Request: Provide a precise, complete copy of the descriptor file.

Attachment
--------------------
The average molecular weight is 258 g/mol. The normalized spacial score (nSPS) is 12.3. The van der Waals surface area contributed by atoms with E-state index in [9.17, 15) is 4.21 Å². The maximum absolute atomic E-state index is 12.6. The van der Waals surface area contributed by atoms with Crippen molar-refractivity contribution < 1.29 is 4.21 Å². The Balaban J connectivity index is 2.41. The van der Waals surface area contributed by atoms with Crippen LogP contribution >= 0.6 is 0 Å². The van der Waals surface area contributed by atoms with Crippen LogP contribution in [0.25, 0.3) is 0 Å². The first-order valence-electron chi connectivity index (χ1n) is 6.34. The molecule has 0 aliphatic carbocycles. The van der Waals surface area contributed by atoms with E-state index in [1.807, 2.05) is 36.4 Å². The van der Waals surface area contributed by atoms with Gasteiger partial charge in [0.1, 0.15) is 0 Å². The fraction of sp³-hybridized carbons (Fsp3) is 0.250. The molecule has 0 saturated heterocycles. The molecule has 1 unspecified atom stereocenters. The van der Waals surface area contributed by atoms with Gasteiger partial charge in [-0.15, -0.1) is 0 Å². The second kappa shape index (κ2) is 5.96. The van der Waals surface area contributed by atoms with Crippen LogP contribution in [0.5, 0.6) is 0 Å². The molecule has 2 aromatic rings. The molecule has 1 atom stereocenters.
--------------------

The average molecular weight is 258 g/mol. The normalized spacial score (nSPS) is 12.3. The van der Waals surface area contributed by atoms with E-state index in [9.17, 15) is 4.21 Å². The maximum absolute atomic E-state index is 12.6. The van der Waals surface area contributed by atoms with Crippen molar-refractivity contribution < 1.29 is 4.21 Å². The Balaban J connectivity index is 2.41. The van der Waals surface area contributed by atoms with Crippen LogP contribution >= 0.6 is 0 Å². The van der Waals surface area contributed by atoms with Crippen LogP contribution in [0.25, 0.3) is 0 Å². The first-order valence-electron chi connectivity index (χ1n) is 6.34. The molecule has 0 aliphatic carbocycles. The van der Waals surface area contributed by atoms with E-state index in [1.807, 2.05) is 36.4 Å². The van der Waals surface area contributed by atoms with Gasteiger partial charge in [0.1, 0.15) is 0 Å². The fraction of sp³-hybridized carbons (Fsp3) is 0.250. The molecule has 0 saturated heterocycles. The molecule has 1 unspecified atom stereocenters. The van der Waals surface area contributed by atoms with Gasteiger partial charge in [-0.15, -0.1) is 0 Å². The second kappa shape index (κ2) is 5.96. The van der Waals surface area contributed by atoms with Crippen LogP contribution in [0.5, 0.6) is 0 Å². The molecule has 2 aromatic rings. The molecule has 1 atom stereocenters.